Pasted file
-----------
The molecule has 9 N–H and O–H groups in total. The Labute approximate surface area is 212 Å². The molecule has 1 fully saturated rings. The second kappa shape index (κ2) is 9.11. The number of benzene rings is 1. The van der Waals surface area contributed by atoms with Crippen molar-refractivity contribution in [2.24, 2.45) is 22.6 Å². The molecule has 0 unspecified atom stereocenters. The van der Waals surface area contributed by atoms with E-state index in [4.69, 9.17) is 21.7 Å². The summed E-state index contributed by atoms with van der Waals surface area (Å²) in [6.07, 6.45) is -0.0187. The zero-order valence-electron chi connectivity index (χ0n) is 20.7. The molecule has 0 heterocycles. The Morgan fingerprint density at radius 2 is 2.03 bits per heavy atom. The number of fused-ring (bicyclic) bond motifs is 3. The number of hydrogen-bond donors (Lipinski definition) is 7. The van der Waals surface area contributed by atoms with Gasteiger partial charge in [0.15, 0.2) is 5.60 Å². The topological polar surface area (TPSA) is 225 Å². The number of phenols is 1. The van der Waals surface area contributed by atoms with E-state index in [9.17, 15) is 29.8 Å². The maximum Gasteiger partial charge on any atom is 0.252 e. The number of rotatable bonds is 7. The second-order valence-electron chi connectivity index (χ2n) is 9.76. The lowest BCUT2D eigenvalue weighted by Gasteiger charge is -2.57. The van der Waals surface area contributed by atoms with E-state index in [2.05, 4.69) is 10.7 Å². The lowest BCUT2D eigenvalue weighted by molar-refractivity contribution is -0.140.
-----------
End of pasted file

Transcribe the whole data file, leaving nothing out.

The molecule has 9 N–H and O–H groups in total. The Labute approximate surface area is 212 Å². The molecule has 1 fully saturated rings. The second kappa shape index (κ2) is 9.11. The number of benzene rings is 1. The van der Waals surface area contributed by atoms with Crippen molar-refractivity contribution in [2.24, 2.45) is 22.6 Å². The molecule has 0 unspecified atom stereocenters. The van der Waals surface area contributed by atoms with E-state index in [4.69, 9.17) is 21.7 Å². The summed E-state index contributed by atoms with van der Waals surface area (Å²) in [6.07, 6.45) is -0.0187. The zero-order valence-electron chi connectivity index (χ0n) is 20.7. The molecule has 0 heterocycles. The Morgan fingerprint density at radius 2 is 2.03 bits per heavy atom. The number of fused-ring (bicyclic) bond motifs is 3. The number of hydrogen-bond donors (Lipinski definition) is 7. The van der Waals surface area contributed by atoms with Gasteiger partial charge in [0.15, 0.2) is 5.60 Å². The topological polar surface area (TPSA) is 225 Å². The number of phenols is 1. The van der Waals surface area contributed by atoms with E-state index in [9.17, 15) is 29.8 Å². The maximum Gasteiger partial charge on any atom is 0.252 e. The number of rotatable bonds is 7. The second-order valence-electron chi connectivity index (χ2n) is 9.76. The lowest BCUT2D eigenvalue weighted by Gasteiger charge is -2.57. The van der Waals surface area contributed by atoms with E-state index in [2.05, 4.69) is 10.7 Å². The lowest BCUT2D eigenvalue weighted by molar-refractivity contribution is -0.140.